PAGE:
Reviewing Refusal: Lethal Injection, the FDA, and the Courts
Most death row inmates today face execution by lethal injection through a series of compounded lethal drugs. Compounded lethal drugs are mixed by individuals at local shops according to their own specifications and are widely regarded to be less safe than manufactured drugs. These drugs receive little government oversight in their production. Although the Food and Drug Administration (FDA) has statutory authority to regulate compounded lethal drugs, it has consistently refused to do so. Non‐regulation of compounded lethal drugs has contributed to a disturbing series of botched executions. Non‐regulation of compounded lethal drugs also poses profound dangers to the public.
The FDA can refuse to regulate these drugs because the law insulates its inaction from judicial review. While courts regularly conduct arbitrary and capricious review of agency enforcement actions, they are far more reluctant to review agency inaction. In fact, the Supreme Court has created a presumption against judicial review of agency inaction.
The presumption against judicial review seems unreasonable when the stakes are so high for death row inmates and the public at large. Although the presumption against judicial review may be a sound principle generally, the FDA’s refusal to regulate compounded lethal drugs is the kind of agency inaction that one might think necessitates at least some judicial scrutiny.
I therefore propose creating a narrow avenue of judicial review for cases like these. My rule, what I will call “discrete look,” identifies opportunities for judicial review that are sensible and manageable for the courts to engage in, while also keeping these avenues sufficiently narrow to respect the underlying policy rationales of the existing doctrine. Under discrete look, when death row inmates sue the FDA for its failure to regulate compounded lethal drugs, courts can no longer treat the FDA’s inaction as an exercise of unreviewable enforcement discretion.
Trolls & The Preemption Dilemma
Patent trolls account for most patent assertions and are often blamed for the increased costs of patent litigation. Congress and the courts have tried to wrangle the abusive practices of trolls. Through a post‐grant review system, Congress tried to combat the growing litigation costs by streamlining invalidity challenges. The Supreme Court has also tackled the patent‐troll problem in seminal remedy and venue cases, hampering trolls’ ability to get injunctions and use certain venues. Yet the problem persists. Although Congress and federal courts recognize and sometimes try to alleviate the patent‐troll problem, what can states do to protect small‐ and medium‐sized businesses from these pesky trolls? For now, probably nothing. The Federal Circuit, through a preemption analysis influenced by the First Amendment’s Petition Clause, often invalidates state laws that could regulate the problem. Still, states continue to try: most states have passed statutes regulating demand letters asserting patent infringement. These state anti‐patent laws’ goal is to protect companies and consumers from patent trolls. Regardless of whether the current state anti‐patent laws will effectively deter egregious patent‐troll behavior, the Federal Circuit’s current preemption doctrine doesn’t seem to let states promote a legitimate state interest— protecting businesses from bad‐faith behavior so that the businesses can innovate.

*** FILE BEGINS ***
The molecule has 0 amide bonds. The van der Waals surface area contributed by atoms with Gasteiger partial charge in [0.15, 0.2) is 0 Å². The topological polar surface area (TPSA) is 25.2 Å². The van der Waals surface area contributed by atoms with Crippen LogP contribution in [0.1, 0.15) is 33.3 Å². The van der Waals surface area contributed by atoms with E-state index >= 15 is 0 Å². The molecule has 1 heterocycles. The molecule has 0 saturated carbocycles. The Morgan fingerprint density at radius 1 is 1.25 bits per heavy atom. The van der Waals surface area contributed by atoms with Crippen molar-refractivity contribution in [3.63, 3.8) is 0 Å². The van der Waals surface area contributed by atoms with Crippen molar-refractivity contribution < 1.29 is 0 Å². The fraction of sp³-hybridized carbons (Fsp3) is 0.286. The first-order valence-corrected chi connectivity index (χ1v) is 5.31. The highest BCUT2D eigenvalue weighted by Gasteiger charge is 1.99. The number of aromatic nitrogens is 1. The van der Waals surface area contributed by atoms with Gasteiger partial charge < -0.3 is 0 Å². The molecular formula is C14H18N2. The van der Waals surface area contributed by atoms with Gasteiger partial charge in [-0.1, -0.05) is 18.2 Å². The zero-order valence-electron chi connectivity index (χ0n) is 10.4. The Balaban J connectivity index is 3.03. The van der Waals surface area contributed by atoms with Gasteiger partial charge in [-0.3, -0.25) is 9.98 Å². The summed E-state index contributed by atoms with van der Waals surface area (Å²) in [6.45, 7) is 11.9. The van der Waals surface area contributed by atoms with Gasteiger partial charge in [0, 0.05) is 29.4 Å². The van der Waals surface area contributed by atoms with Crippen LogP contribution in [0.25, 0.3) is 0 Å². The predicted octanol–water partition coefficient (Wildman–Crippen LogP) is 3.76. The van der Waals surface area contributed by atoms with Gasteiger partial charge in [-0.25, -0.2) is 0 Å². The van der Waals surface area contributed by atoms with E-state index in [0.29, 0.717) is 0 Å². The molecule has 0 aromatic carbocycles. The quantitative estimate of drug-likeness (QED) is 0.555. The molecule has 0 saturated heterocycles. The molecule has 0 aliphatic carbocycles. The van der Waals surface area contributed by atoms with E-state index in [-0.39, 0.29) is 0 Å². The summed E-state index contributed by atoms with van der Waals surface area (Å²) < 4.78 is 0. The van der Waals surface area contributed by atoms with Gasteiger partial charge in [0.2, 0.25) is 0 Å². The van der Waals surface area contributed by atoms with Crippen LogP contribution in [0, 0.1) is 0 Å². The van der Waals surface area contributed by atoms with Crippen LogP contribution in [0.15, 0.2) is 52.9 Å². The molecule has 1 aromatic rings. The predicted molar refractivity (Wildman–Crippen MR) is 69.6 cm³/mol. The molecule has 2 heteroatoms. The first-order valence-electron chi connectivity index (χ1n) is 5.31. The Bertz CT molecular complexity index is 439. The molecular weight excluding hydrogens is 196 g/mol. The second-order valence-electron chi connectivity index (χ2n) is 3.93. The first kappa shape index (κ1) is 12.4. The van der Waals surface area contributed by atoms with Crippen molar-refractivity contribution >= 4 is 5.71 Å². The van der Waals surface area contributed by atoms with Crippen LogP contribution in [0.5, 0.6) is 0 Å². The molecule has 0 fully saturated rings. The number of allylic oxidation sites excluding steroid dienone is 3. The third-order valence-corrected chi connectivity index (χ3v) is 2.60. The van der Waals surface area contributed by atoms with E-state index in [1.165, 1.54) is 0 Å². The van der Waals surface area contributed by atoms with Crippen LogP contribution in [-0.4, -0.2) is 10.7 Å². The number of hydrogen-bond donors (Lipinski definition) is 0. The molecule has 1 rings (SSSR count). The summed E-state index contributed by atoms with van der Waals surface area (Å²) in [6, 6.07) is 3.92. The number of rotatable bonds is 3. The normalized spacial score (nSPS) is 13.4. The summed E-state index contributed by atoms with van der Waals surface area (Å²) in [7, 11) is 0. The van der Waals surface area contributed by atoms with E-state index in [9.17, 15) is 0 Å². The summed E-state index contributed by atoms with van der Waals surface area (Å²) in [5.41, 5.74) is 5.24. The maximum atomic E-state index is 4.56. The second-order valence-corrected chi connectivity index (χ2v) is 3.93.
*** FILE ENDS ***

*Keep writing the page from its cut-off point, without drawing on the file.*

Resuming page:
But is the Federal Circuit properly reading Supreme Court precedent on preemption and the Petition Clause? Or are they unnecessarily developing a rigid rule to help ex ante patentholder decisionmaking? As this Comment argues, even though the Federal Circuit has improperly morphed the Noerr test into conflict preemption and doesn’t effectively analyze whether Noerr applies to prelitigation communication and non‐antitrust claims, the Federal Circuit’s results aren’t far off. There’s good reason for petition immunity to apply to prelitigation activity, like demand letters, but the analysis should be separate from conflict preemption. It turns out that the Supreme Court’s rigid approach to the sham exception is partly to blame.
This Comment makes three contributions. The first contribution is putting a state anti‐patent law through a full implied‐preemption analysis in accordance with Supreme Court precedent. The second contribution is giving and applying a proper framework to determine whether the Petition Clause applies to prelitigation communication and non‐antitrust claims. The third contribution is suggesting a flexible petitioning‐immunity framework that will leave states room to regulate patent‐troll demand letters.
Should Dissimilar Uses Of Trade Secrets Be Actionable?
Joseph Fishman and Deepa Varadarajan address a critical question in their new article, Similar Secrets: should trade secret law prohibit substantially dissimilar uses of trade secret information by those who took that information through improper means or in violation of a duty of confidentiality to the information’s owner, particularly when those dissimilar uses result in innovative new pursuits of high social value? Under current doctrine such an action would likely lead to a viable claim of trade secret misappropriation. But should this type of “retooling” really be discouraged by trade secret law?
This Response shows that the article’s thesis—that trade secret law should imitate copyright law’s willingness to permit substantially dissimilar uses of content—conflicts with trade secret law’s fundamental purpose: to protect the integrity of secret information. Whereas Fishman and Varadarajan have turned to copyright law for help, it makes more sense to focus on improving the doctrines we already have. Improving existing doctrines will do more to ameliorate concerns about hindering innovative new uses, while maintaining trade secret law’s fundamental goals.